THE U.S. WOMEN'S TRACK AND field team storms Olympia with the
maxim ''You can never be too rich or too thin.''
Rich. Three sinfully delicious American originals threaten to
upend the Eastern European dominance. Fashionable Florence Griffith
Joyner's new 100- meter world record of 10.49 puts her three meters
clear of that field, and her best race may be the 200. Then she can
anchor the 4 X 100-meter relay.
Her sister-in-law, Jackie Joyner-Kersee, has a padlock on the
heptathlon and is ready to long-jump past 25 feet to regain the world
record, which she previously shared with East Germany's Heike
Drechsler, from Galina Chistyakova of the U.S.S.R., who recently
reached 24 ft. 8 1/4 in..
) Mary Slaney will run the 1,500 against Paula Ivan of Romania
and both the 1,500 and 3,000 against Tatyana Samolenko, a Soviet who
may not be quite as good as the Soviet women Slaney whipped in the
1983 World Championships.
Three women. A potential seven gold medals. That's as many as the
U.S. women won in L.A. when the Soviets and East Germans stayed home.
Seven golds would seem to announce a revolution in women's track,
except that the U.S. Olympic team is so . . .
Thin. No other American women, save sprinters Evelyn Ashford, Gwen
Torrence and Pam Marshall, high jumper Louise Ritter and marathoner
Margaret Groos, figure to medal at all. The gold medals for a few
events are assigned already. Stefka Kostadinova of Bulgaria will win
the high jump. Her countrywoman Ginka Zagorcheva owns the 100-meter
hurdles. And no one will catch Rosa Mota of Portugal in the marathon.
This is an article from the Sept. 14, 1988 issue
As ever, East Germany will send a swarm of contenders, led by
Drechsler, who will hover above the battlefields like a Valkyrie,
sprinting against Griffith Joyner and jumping against Joyner-Kersee,
and Silke Moller, who at the 1987 World Championships in Rome beat
Drechsler in the 100 and Griffith in the 200. The G.D.R. could win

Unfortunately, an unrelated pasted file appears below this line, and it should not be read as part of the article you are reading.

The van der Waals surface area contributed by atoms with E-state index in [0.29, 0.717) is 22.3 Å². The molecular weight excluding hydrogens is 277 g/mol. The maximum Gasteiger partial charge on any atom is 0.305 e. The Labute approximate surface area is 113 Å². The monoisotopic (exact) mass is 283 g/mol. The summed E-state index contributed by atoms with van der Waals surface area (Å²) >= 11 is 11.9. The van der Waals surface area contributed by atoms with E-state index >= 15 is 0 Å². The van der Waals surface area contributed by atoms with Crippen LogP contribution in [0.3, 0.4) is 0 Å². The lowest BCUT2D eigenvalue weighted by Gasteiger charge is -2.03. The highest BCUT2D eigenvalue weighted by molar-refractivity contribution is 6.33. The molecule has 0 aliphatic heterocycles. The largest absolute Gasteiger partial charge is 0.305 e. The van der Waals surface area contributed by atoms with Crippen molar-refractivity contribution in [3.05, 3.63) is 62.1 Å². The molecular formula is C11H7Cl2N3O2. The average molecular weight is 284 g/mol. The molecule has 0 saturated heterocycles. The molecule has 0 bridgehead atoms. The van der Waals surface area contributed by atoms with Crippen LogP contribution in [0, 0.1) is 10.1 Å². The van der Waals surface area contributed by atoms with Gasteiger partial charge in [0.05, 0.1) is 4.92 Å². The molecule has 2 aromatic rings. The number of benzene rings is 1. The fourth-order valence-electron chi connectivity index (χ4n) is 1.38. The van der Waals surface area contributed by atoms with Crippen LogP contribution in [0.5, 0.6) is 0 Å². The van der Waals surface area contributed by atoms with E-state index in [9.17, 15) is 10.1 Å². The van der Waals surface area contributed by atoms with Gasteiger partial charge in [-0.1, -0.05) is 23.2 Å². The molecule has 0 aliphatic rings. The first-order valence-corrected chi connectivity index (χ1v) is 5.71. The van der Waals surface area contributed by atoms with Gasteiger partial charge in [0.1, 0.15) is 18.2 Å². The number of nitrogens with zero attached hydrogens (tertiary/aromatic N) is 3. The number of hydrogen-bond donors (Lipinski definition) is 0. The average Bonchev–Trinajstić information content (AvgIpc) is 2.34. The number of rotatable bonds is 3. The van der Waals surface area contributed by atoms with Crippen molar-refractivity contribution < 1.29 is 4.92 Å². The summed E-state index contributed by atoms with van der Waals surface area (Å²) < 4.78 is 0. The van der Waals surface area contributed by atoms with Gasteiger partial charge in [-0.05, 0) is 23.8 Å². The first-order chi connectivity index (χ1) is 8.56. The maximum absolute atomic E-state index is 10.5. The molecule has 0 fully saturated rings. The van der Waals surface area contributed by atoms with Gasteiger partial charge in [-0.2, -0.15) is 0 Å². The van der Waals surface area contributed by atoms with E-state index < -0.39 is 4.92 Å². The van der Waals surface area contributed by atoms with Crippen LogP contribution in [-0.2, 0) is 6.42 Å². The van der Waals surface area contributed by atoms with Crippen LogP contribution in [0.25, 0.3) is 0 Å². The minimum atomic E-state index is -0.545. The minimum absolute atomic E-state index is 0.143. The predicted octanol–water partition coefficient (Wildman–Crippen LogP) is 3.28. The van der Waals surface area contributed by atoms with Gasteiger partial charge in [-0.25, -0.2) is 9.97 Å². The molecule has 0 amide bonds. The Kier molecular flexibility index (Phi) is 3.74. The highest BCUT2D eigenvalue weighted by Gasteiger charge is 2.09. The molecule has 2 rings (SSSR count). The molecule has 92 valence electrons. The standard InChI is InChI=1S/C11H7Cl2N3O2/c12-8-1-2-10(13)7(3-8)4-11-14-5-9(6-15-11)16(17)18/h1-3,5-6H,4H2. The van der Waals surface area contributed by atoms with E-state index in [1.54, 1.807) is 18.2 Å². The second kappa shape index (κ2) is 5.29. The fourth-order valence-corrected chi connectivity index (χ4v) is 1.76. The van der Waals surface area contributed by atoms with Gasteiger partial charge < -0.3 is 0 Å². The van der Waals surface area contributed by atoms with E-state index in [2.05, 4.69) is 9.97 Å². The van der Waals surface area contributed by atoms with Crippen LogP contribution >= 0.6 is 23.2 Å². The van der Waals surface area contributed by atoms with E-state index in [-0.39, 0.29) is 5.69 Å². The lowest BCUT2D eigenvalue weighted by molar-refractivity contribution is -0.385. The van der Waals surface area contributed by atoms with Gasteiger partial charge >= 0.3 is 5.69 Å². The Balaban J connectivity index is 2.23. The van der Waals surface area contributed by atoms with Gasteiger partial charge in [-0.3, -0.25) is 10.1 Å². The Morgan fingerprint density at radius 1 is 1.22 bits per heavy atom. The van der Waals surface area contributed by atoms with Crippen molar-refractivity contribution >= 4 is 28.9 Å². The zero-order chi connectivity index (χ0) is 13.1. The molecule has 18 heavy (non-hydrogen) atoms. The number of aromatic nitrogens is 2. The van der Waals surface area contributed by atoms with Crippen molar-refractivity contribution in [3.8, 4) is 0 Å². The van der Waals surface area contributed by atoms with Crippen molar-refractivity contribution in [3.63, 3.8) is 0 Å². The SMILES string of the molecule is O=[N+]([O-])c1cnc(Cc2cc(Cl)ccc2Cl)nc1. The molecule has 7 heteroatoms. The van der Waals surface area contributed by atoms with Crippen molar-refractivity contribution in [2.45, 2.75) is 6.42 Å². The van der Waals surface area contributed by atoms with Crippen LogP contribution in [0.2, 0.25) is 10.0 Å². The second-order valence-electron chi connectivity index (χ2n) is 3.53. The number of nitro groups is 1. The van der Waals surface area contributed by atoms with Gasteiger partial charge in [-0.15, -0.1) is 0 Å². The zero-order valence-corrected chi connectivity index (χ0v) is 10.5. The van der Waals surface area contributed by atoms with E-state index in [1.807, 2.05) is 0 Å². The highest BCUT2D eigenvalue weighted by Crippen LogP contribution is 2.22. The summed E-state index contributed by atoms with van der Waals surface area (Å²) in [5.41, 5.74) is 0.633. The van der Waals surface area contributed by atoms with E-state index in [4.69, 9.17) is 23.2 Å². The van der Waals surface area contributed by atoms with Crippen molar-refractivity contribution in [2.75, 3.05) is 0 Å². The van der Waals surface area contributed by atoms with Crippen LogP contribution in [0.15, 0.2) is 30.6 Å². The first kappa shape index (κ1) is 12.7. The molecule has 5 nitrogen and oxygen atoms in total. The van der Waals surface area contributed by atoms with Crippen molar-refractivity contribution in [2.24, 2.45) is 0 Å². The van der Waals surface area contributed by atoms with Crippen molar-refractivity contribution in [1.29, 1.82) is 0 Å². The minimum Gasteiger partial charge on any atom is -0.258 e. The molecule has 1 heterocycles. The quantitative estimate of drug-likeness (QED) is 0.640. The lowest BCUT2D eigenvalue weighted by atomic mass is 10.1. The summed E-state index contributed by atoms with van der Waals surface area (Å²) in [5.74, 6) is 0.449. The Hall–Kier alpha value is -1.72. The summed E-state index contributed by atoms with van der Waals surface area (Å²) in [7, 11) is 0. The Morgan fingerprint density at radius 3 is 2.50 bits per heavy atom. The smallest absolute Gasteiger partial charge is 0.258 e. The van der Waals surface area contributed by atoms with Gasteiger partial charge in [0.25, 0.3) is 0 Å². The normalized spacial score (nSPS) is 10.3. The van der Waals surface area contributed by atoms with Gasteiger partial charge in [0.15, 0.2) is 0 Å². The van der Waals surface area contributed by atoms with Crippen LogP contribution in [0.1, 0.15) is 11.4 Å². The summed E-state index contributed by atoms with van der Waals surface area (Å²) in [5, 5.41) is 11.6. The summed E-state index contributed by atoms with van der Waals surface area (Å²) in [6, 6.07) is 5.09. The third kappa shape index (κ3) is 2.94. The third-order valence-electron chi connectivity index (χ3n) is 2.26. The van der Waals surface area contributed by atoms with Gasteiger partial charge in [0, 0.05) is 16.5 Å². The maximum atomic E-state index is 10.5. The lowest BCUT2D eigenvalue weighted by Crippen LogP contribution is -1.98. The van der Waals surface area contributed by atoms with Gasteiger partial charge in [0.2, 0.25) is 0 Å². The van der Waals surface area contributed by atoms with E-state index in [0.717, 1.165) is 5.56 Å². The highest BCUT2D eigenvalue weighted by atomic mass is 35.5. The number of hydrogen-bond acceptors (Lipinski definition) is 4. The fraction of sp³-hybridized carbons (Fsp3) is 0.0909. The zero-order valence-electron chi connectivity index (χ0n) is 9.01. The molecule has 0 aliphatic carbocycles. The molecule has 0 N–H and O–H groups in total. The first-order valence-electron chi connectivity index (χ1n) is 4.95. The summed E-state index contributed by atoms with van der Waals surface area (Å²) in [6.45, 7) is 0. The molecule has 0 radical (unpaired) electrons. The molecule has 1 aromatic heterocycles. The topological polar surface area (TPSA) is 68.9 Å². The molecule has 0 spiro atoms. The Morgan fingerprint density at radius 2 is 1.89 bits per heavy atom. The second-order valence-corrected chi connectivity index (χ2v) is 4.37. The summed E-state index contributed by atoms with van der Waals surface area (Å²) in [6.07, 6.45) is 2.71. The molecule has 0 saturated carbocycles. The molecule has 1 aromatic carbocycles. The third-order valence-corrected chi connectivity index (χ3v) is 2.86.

the 400 with Petra Muller, the 800 with either Christine Wachtel or
Sigrun Wodars, the 400 hurdles with Sabine Busch, the discus with
Gabriele Reinsch (the new world-record holder at 252 ft.), the
javelin with Petra Felke, and the 4 X 400 relay. That would be six
Which would leave the U.S.S.R. humbled, with possibly only Natalya
Lisovskaya winning the shot put. If the Soviets want more -- do the
Soviets want more? -- they'll have to beat proud Mary.
Slaney will be taking on Samolenko, a 27-year-old fan of Chekhov,
O. Henry and soccer. With Slaney sidelined because of injury, the
Soviet woman won both the 1,500 and 3,000 in Rome, matching Slaney's
double of 1983.
Slaney needs to lead. Samolenko follows, waiting until everyone
else has made a move, and then chops them down in the last 50 meters.
But Slaney will have saved a little something for the stretch
herself. That will make this a match to relish.
Track teams are built around sprinters and quarter-milers who can
double and run relays or hurdle and jump. That helps explain how U.S.
men have won 225 Olympic gold medals in track and field since 1896,
and that's how they will win six or seven more in Seoul.
Remarkably, no man has ever successfully defended an Olympic 100,
200 or long jump title (unless you count the intercalated 1906
Olympics, when Archie Hahn and Meyer Prinstein, both of the U.S.,
repeated in the 100 and long jump, respectively). Carl Lewis has a
chance at all three, but the athletes opposing him are somewhat less
than awestruck. Ben Johnson of Canada clubbed the American with a
9.83 world-record 100 on Aug. 30, 1987; Lewis struck back this
summer, beating Johnson with the fastest time of the year, 9.93.
Their Seoul rematch cannot be anything but captivating, especially if
they draw adjacent lanes. In the 200, Lewis placed second at the U.S.
trials behind Joe DeLoach. And in the long jump he needs a surpassing
effort because Larry Myricks, who missed beating him by 3/4 in. at
the U.S. trials, refuses to go on missing forever.
In the 400, Butch Reynolds, fresh from shattering Lee Evans's 1968
world record of 43.86 with a stunning 43.29 in Zurich, may lead Danny
Everett and Steve Lewis to a U.S. sweep. Nor is the 4 X 400-meter
relay record, also from 1968, safe against this generation.
The U.S. is almost as strong in the 400-meter hurdles. Edwin Moses
has had his ''best training year of the '80s.'' Andre Phillips and
Kevin Young will give such chase that the U.S. could sweep that
No U.S. male runner has a chance at a distance over 800 meters. On
the field, shot-putter Randy Barnes has reached 73 ft. 6 3/4 in., but
that's still well shy of the new world record of 75 ft. 8 in. set by
Ulf Timmermann of East Germany. Willie Banks triple-jumped
magnificently with the Indiana wind in the trials, but Seoul's
stadium is enclosed, so he'll have a struggle-to-the-last- jump with
Khristo Markov of Bulgaria and Oleg Protsenko of the U.S.S.R.
The magnetic race is the 1,500. It drew Said Aouita of Morocco out
of the 5,000, which he won in the '84 Games and in Rome last year.
Look for him to bare his teeth and seize it by the neck with 300
meters to run. Then a resurgent Steve Cram of Britain will charge
with 200 to go. In the stretch, Abdi Bile of Somalia will come on.
By then you had better have thrown aside this catalog of guesses,
or you'll miss the race of their -- and perhaps our -- lives.